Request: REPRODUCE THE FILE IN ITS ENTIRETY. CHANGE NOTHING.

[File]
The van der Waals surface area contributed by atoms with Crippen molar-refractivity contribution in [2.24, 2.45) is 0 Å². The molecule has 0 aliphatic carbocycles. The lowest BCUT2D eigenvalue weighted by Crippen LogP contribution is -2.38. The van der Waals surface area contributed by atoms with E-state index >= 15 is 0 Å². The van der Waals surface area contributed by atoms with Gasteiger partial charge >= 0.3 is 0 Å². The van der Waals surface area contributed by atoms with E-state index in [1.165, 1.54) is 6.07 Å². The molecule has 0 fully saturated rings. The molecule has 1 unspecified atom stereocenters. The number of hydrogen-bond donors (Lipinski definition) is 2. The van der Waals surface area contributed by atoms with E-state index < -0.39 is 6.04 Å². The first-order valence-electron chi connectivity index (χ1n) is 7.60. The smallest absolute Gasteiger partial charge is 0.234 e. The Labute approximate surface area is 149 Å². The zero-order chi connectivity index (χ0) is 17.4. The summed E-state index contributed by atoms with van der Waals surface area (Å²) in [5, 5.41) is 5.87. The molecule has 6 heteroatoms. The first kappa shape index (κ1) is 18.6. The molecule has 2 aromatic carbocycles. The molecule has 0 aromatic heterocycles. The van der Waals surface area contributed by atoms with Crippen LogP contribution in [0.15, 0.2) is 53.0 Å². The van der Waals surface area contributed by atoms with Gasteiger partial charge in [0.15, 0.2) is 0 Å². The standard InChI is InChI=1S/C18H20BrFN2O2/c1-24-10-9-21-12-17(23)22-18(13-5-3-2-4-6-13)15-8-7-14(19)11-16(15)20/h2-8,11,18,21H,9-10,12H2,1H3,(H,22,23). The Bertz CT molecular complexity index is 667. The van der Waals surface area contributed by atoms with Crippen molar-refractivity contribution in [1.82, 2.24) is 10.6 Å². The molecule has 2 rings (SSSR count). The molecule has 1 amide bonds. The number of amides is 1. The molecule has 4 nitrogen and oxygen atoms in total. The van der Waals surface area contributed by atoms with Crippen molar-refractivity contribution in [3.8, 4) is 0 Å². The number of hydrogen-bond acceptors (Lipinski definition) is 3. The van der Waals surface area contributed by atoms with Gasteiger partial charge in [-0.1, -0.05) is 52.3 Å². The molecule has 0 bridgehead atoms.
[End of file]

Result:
The van der Waals surface area contributed by atoms with Crippen molar-refractivity contribution in [2.24, 2.45) is 0 Å². The molecule has 0 aliphatic carbocycles. The lowest BCUT2D eigenvalue weighted by Crippen LogP contribution is -2.38. The van der Waals surface area contributed by atoms with E-state index >= 15 is 0 Å². The van der Waals surface area contributed by atoms with Gasteiger partial charge >= 0.3 is 0 Å². The van der Waals surface area contributed by atoms with E-state index in [1.165, 1.54) is 6.07 Å². The molecule has 0 fully saturated rings. The molecule has 1 unspecified atom stereocenters. The number of hydrogen-bond donors (Lipinski definition) is 2. The van der Waals surface area contributed by atoms with E-state index < -0.39 is 6.04 Å². The first-order valence-electron chi connectivity index (χ1n) is 7.60. The smallest absolute Gasteiger partial charge is 0.234 e. The Labute approximate surface area is 149 Å². The zero-order chi connectivity index (χ0) is 17.4. The summed E-state index contributed by atoms with van der Waals surface area (Å²) in [5, 5.41) is 5.87. The molecule has 6 heteroatoms. The first kappa shape index (κ1) is 18.6. The molecule has 2 aromatic carbocycles. The molecule has 0 aromatic heterocycles. The van der Waals surface area contributed by atoms with Crippen LogP contribution in [0.15, 0.2) is 53.0 Å². The van der Waals surface area contributed by atoms with Gasteiger partial charge in [0.15, 0.2) is 0 Å². The standard InChI is InChI=1S/C18H20BrFN2O2/c1-24-10-9-21-12-17(23)22-18(13-5-3-2-4-6-13)15-8-7-14(19)11-16(15)20/h2-8,11,18,21H,9-10,12H2,1H3,(H,22,23). The Bertz CT molecular complexity index is 667. The van der Waals surface area contributed by atoms with Crippen molar-refractivity contribution in [1.82, 2.24) is 10.6 Å². The molecule has 2 rings (SSSR count). The molecule has 1 amide bonds. The number of amides is 1. The molecule has 4 nitrogen and oxygen atoms in total. The van der Waals surface area contributed by atoms with Crippen molar-refractivity contribution in [3.8, 4) is 0 Å². The number of hydrogen-bond acceptors (Lipinski definition) is 3. The van der Waals surface area contributed by atoms with Gasteiger partial charge in [-0.1, -0.05) is 52.3 Å². The molecule has 0 bridgehead atoms.